Why does being Gay interest the National Portrait Gallery?

30 June, 2009

In their latest major new exhibition The National Portrait Gallery asked ten prominent gay men and women to reveal the people who have inspired them?

And so I ask the question, with a degree, it must be said, of trepidation, whether or not one’s sexual orientation is relevant or indeed interesting to be used as a theme for an exhibition and what is it that the National Portrait Gallery is trying to say to us?

The ten people invited to contribute to the show include, a poet, two authors, a tennis player, a journalist, a rock star, an actor, a radio presenter, and two politicians. Their chosen icons span the worlds of entertainment, art music, literature, sports, politics and royalty. The photography is by a similarly disparate group. While Mary McCartney shot some [but not all] of the portraits of the selectors, the portraits of the icons are by a wide range of people, from family snap shots to Cecil Beaton. Something of a motley collection of people and portraits that seemingly have nothing bringing them together until the motif of Gay is superimposed.

Joe Orton

Joe Orton

The NPG has chosen themes before; leading people in the fields of science and medicine with a series of portraits shot by Julia Fullerton-Batten, people of faith with portraits by Don McCullin and most recently an exhibition of the private space of artists by Eamonn McCabe. In each of these shows there was a cohesiveness that underpinned the reason for making an exhibition. Discussions could be had as to the merits of the portraits, critical analysis of the photographers commissioned to make the work and interest in the people chosen to represent their professional, political, cultural or religious outlook.

Ray Shannon from the Yorkshire Ambulance Service

Ray Shannon from the Yorkshire Ambulance Service

But in Gay Icons there is no such rigour. The prominent citizens are not directly political or campaigning people who have made their name fighting for gay rights. Neither are the people selected all renowned for their contribution to the struggle to legalise homosexuality. So all we are left with is the fact that the ten people invited to make their selection are Gay. And this is simply not interesting in and of itself. The NPG have missed an opportunity with a lazy nod towards political correctness.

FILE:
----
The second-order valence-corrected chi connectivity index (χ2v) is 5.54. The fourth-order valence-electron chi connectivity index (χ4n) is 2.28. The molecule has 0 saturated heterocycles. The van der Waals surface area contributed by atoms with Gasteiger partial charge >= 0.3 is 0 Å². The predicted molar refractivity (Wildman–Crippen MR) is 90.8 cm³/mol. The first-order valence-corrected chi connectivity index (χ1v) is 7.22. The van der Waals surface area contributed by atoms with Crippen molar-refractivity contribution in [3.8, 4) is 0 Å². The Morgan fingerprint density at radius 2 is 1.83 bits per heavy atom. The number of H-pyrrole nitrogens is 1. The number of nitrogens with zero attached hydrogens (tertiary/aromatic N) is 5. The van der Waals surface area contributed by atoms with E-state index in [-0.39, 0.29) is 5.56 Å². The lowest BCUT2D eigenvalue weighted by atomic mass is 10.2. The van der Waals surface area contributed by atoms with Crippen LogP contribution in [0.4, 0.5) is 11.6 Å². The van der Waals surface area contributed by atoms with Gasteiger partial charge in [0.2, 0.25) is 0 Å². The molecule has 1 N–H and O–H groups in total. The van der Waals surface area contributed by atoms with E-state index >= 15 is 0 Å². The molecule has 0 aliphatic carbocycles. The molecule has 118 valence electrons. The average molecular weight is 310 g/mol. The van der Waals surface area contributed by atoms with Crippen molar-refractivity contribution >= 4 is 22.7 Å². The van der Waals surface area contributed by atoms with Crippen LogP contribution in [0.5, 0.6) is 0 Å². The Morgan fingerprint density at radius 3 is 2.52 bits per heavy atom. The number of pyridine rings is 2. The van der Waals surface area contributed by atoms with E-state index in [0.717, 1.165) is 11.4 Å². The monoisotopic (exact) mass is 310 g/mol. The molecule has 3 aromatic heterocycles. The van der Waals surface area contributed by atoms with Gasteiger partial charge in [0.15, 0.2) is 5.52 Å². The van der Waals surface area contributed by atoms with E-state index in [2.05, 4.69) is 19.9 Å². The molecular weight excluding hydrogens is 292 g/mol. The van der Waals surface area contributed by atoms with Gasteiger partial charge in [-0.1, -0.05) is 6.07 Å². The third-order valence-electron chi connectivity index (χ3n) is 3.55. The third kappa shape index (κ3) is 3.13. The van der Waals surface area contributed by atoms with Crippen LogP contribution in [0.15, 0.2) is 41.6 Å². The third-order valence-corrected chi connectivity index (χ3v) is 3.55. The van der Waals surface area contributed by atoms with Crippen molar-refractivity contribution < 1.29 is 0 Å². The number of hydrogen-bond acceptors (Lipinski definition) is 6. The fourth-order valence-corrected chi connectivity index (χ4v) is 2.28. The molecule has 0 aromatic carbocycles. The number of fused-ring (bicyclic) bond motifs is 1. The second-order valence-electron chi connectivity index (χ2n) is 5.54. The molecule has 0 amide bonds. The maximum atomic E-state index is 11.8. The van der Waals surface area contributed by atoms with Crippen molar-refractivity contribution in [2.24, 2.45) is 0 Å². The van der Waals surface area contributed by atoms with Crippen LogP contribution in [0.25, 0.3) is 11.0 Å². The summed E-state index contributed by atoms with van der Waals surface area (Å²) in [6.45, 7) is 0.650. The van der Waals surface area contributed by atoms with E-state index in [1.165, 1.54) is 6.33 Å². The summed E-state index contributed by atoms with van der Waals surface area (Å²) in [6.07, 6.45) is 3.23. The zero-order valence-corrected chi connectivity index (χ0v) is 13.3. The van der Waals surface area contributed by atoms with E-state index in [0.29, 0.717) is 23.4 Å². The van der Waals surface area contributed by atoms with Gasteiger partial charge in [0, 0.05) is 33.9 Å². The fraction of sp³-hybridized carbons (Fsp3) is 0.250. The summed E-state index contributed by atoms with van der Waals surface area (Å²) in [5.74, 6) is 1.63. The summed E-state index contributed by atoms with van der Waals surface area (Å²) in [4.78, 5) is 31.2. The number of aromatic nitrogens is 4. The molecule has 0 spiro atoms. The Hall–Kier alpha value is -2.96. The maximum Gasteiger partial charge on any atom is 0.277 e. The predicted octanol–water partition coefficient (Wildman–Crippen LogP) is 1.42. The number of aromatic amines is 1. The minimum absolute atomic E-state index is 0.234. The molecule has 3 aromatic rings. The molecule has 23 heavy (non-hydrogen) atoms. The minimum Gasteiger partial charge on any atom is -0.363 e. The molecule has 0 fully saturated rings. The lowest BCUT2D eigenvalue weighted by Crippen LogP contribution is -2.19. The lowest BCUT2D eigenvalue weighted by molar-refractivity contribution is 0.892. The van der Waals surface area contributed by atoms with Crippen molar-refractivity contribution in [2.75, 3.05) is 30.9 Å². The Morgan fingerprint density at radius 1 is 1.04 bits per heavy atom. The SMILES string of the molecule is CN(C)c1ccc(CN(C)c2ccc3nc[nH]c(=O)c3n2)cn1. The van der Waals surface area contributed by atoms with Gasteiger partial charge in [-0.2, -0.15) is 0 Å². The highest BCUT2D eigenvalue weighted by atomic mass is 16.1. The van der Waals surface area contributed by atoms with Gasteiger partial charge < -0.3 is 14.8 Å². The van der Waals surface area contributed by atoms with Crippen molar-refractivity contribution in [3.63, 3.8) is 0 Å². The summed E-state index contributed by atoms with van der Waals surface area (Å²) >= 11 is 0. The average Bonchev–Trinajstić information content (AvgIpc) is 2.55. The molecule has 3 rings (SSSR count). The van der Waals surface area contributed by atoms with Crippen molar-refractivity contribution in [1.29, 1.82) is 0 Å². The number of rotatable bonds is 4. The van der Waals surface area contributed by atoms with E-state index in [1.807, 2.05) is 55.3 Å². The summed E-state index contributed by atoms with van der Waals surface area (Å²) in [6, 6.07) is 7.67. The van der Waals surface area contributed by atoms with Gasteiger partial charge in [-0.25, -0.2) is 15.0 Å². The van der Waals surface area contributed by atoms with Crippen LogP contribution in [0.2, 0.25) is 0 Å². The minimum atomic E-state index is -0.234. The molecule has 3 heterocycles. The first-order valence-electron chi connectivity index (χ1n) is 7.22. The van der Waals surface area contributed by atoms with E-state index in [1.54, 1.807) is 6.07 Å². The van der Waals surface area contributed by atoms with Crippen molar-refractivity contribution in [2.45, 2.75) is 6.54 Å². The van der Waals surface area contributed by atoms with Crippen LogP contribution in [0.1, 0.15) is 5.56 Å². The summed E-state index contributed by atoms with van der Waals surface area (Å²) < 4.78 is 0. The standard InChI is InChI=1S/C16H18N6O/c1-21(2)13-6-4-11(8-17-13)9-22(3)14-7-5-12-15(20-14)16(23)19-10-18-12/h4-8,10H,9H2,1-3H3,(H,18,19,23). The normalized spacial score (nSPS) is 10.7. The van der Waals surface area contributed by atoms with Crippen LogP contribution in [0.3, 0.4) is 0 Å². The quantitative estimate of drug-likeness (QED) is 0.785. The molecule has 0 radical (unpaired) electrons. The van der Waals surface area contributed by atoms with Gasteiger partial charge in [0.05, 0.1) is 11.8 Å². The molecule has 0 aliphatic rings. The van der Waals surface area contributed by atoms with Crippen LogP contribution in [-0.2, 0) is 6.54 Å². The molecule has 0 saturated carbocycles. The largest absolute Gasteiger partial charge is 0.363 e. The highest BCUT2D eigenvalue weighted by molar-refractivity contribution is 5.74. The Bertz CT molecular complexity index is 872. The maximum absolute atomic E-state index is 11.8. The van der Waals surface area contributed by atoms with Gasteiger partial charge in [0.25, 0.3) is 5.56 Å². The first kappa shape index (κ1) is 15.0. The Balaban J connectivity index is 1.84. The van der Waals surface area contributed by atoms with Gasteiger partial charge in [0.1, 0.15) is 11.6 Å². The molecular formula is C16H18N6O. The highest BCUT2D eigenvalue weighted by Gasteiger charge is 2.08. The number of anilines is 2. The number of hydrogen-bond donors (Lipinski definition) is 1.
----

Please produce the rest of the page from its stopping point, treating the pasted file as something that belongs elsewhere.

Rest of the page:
Virginia Wolf

Virginia Wolf

They could have had a fascinating show basing it on Gay Rights campaigners, or presented cutting edge work that is being produced in countries where homosexuality is still illegal.

So just what is the point of Gay Icons? Is it enough of a triumph for Gay Rights that the NPG have used GAY in the title of their exhibition?

2 Responses to “Why does being Gay interest the National Portrait Gallery?”

  1. liz helman Says:

    ..bums on seats no doubt – excuse the pun..i agree with you, but im sure the npg will pull in the pink pound..ive not seen the show, but i saw the catelogue..
    it is uninspiring and pedestrian in its edits. for me a reflection as to how photography is viewed here, and its lack of visibility, as compared to other European capitals. also, as with most things queer – it is never about quality

    Lh


  2. “The first portrait exhibition to celebrate the contribution of gay people and gay icons to history and culture. 60 photographs selected by Waheed Alli, Alan Hollinghurst, Elton John, Jackie Kay, Billie Jean King, Ian McKellen, Chris Smith, Ben Summerskill, Sandi Toksvig and Sarah Waters.


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